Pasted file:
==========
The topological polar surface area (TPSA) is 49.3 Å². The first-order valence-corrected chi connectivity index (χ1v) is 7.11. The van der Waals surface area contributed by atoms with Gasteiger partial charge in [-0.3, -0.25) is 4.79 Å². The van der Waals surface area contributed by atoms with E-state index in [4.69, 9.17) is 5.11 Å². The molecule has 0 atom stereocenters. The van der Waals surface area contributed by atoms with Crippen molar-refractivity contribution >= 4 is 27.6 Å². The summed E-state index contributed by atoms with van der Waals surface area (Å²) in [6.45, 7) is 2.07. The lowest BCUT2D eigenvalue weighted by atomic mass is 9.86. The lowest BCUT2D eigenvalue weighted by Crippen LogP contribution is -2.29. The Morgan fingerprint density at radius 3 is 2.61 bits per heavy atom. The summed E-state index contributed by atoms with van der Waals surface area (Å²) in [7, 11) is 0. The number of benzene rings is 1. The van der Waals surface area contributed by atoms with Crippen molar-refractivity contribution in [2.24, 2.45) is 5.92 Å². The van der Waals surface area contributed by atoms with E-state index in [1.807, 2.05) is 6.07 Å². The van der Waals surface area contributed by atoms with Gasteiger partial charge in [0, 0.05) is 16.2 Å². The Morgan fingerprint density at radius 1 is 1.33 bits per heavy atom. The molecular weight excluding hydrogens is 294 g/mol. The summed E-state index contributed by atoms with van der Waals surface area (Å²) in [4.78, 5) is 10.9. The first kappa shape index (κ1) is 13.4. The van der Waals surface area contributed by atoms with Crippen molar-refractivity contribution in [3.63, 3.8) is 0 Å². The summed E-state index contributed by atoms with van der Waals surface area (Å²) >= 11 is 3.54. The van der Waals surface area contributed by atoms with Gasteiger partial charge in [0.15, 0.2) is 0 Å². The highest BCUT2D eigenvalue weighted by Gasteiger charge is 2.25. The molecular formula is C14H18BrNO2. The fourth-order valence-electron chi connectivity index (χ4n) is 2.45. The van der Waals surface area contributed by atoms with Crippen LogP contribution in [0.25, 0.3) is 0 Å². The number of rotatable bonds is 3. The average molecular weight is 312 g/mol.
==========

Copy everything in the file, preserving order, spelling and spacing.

The topological polar surface area (TPSA) is 49.3 Å². The first-order valence-corrected chi connectivity index (χ1v) is 7.11. The van der Waals surface area contributed by atoms with Gasteiger partial charge in [-0.3, -0.25) is 4.79 Å². The van der Waals surface area contributed by atoms with E-state index in [4.69, 9.17) is 5.11 Å². The molecule has 0 atom stereocenters. The van der Waals surface area contributed by atoms with Crippen molar-refractivity contribution >= 4 is 27.6 Å². The summed E-state index contributed by atoms with van der Waals surface area (Å²) in [6.45, 7) is 2.07. The lowest BCUT2D eigenvalue weighted by atomic mass is 9.86. The lowest BCUT2D eigenvalue weighted by Crippen LogP contribution is -2.29. The Morgan fingerprint density at radius 3 is 2.61 bits per heavy atom. The summed E-state index contributed by atoms with van der Waals surface area (Å²) in [7, 11) is 0. The number of benzene rings is 1. The van der Waals surface area contributed by atoms with Crippen molar-refractivity contribution in [2.24, 2.45) is 5.92 Å². The van der Waals surface area contributed by atoms with E-state index in [1.807, 2.05) is 6.07 Å². The van der Waals surface area contributed by atoms with Gasteiger partial charge in [0, 0.05) is 16.2 Å². The Morgan fingerprint density at radius 1 is 1.33 bits per heavy atom. The molecular weight excluding hydrogens is 294 g/mol. The summed E-state index contributed by atoms with van der Waals surface area (Å²) in [4.78, 5) is 10.9. The first kappa shape index (κ1) is 13.4. The van der Waals surface area contributed by atoms with Crippen molar-refractivity contribution in [3.63, 3.8) is 0 Å². The summed E-state index contributed by atoms with van der Waals surface area (Å²) >= 11 is 3.54. The van der Waals surface area contributed by atoms with Gasteiger partial charge in [0.15, 0.2) is 0 Å². The highest BCUT2D eigenvalue weighted by Gasteiger charge is 2.25. The molecular formula is C14H18BrNO2. The fourth-order valence-electron chi connectivity index (χ4n) is 2.45. The van der Waals surface area contributed by atoms with Crippen LogP contribution in [0.25, 0.3) is 0 Å². The number of rotatable bonds is 3. The average molecular weight is 312 g/mol.